The two types of writers: Writing vs. Written

Dorothy Parker famously quipped, “I hate writing. I love having written.”

While I adore the Queen of Wit, her and I part ways on this subject. 

So often, in the literati parlance, you hear the same sorts of adages. People down through the ages have echoed the same mentality. Some famous examples to illustrate the point are as follows:

“I am not at all in a humor for writing; I must write on until I am.” – Jane Austen

“There is nothing to writing. All you do is sit down at the typewriter and bleed.” – Ernest Hemingway

“I am irritated by my own writing. I am like a violinist whose ear is true, but whose fingers refuse to reproduce precisely the sound he hears within.” – Gustave Flaubert

A large quantity of writers throughout the years have seemed to prefer “having written” to writing. On the surface, it’s pretty easy to understand why. There’s nothing quite as dopamine-inducing as looking down at a completed manuscript and knowing that it only exists as a fruit of your labor.

Still, I can’t quite agree with the sentiment.

For me, the writing–the actual act of putting pen to paper or clicking the keys with my fingertips approaches sacramental. Perhaps you can chalk it up to my affinity for poetry, but I actually prefer the “main event” to the moment when I can throw my pencil down with a sigh.

At the risk of sounding reductive, I think there’s a fairly black-and-white distinction to be made between two types of writers. Much like you can supposedly divide novelists into the two groups “plotters” or “pantsers,” I think you can divide writers by those who enjoy the writing and those who enjoy “having written.” 

You can think of the writing/written binary as Apollonian vs. Dionysian. 

The Apollonian writers enjoy having written. The process is but a means to the end. What really counts is having the ink dry. Each of the quotations above illustrates this point of view.

Certainly, there’s nothing wrong with Apollonian writers! I, too, love checking boxes and hitting deadlines. With that said, I think there’s another (perhaps rarer) type of writer that doesn’t fit this schematic.

The Dionysian writer revels in the process. The actual intoxicating act of thinking up new ideas is where it’s at for this type. The writing is as important or more important than the finished product. I believe myself to be among these types.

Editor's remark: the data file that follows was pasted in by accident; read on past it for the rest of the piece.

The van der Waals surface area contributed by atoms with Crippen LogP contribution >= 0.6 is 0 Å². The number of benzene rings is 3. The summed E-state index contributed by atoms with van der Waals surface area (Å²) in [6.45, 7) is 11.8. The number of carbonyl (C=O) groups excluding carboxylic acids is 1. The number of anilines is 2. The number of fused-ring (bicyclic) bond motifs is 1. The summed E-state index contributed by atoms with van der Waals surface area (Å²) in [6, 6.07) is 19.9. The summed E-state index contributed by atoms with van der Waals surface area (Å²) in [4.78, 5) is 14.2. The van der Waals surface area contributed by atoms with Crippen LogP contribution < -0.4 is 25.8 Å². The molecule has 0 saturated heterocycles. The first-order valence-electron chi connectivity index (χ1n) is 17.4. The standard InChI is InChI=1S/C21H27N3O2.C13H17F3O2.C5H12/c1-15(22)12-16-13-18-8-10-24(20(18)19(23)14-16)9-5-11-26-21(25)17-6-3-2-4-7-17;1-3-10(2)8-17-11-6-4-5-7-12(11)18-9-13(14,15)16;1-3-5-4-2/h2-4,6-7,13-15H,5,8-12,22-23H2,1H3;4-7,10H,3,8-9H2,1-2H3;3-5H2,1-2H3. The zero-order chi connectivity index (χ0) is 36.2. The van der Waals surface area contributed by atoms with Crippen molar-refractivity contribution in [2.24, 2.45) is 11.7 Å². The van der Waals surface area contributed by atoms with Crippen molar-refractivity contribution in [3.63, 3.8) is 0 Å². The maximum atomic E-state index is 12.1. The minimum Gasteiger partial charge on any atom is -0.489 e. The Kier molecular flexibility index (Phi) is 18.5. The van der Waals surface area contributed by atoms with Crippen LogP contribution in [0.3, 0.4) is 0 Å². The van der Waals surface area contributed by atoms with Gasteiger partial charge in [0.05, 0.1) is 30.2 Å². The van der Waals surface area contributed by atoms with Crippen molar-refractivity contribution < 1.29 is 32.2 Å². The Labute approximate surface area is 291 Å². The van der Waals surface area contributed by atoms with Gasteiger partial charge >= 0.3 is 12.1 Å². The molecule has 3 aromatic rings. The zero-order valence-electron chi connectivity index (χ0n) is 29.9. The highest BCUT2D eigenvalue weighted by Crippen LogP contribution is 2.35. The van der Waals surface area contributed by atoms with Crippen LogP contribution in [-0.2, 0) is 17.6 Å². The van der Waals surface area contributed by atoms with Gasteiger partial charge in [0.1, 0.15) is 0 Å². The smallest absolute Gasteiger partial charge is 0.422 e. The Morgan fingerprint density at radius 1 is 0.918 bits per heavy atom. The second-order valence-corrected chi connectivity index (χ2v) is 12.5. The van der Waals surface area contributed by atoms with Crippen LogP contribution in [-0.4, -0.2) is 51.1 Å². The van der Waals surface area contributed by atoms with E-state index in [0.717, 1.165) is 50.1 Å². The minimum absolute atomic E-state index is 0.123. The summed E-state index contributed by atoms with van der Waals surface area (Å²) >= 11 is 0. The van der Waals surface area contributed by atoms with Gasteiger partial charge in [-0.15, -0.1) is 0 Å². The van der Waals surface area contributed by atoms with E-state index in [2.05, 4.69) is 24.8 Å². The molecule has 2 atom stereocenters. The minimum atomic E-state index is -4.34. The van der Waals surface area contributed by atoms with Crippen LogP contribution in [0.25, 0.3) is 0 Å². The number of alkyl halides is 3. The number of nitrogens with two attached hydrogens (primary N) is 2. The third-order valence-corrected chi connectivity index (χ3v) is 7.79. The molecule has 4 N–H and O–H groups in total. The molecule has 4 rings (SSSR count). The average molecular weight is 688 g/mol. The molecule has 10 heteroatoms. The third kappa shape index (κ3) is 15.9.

Here are a few quotations from the greats that serve as a sort of “counterweight” to the aforementioned “Apollonian” writers:

“We write to taste life twice, in the moment and in retrospect.” – Anais Nin

“I can shake off everything as I write; my sorrows disappear, my courage is reborn.” – Anne Frank

“If I knew where the good songs came from, I’d go there more often. It’s a mysterious condition. It’s much like the life of a Catholic nun. You’re married to a mystery.” –Leonard Cohen

“You must stay drunk on writing so reality cannot destroy you.” – Ray Bradbury

What about you? Do you think that this division of writer-types is valid? If so, which do you count yourself among?

Talking Shop: Five Reasons Madeleine L’Engle’s ‘YA Books’ Succeeded

Those with even a cursory knowledge of my literary preferences will recall my fondness for the late Madeleine L’Engle

My first brush with L’Engle came when I picked up a beat-up paperback copy of A Wrinkle in Time in fourth grade. At that time, L’Engle’s books expanded my consciousness, creating in me a yearning for more–spiritually, creatively, and academically.

C.S. Lewis once credited the acclaimed Scottish author George MacDonald with “baptizing his imagination.” Throughout my childhood, L’Engle had a similar effect on me. I felt so indebted to Madeleine L’Engle for her numinous, soul-searching prose, that I named my only daughter “Madeleine.”

A week or so ago, I decided to pick up a book by L’Engle which I haven’t previously read. The book is titled The Arm of the Starfish. I was hesitant, because the book is filed squarely in the “Young Adult” section of the library. 

I’ll admit my bias. I tend to dislike most books that can be categorized as “YA.” for reasons that will soon be apparent. In short, I find most books in the genre lacking–both in substance and in any modicum of literary merit.
It’s an established fact that L’Engle hated when critics panned her work as “juvenile.” She famously quipped, “You have to write the book that wants to be written. And if the book will be too difficult for grown-ups, then you write it for children.”

Still, I approached the book with a little trepidation. I didn’t want to return to an author that I cherished so deeply for so many years and become ultimately disappointed that I’d outgrown her. I feared being disillusioned.

Ultimately, out of respect for L’Engle’s perspective, and her phenomenal track-record in my reading history, I decided to give this YA-novel a chance. 
What I found, to my relief, was a tightly-knit, cosmopolitan spy-novel that did anything but disappoint me. 

As I set the book down, I reflected a little on why L’Engle’s YA worked where so many others have failed. How is it that her books stood up, not only to the test of time, but also to the test of the audience aging?

I came up with the following five reasons:

1.She never shied away from “grown-up” topics.

In The Arm of the Starfish alone, L’Engle deftly navigates topics as complex as nationalism, the thalidomide disaster of the late 50s and early 60s, the Spanish Inquisition, and deep-seated theological issues.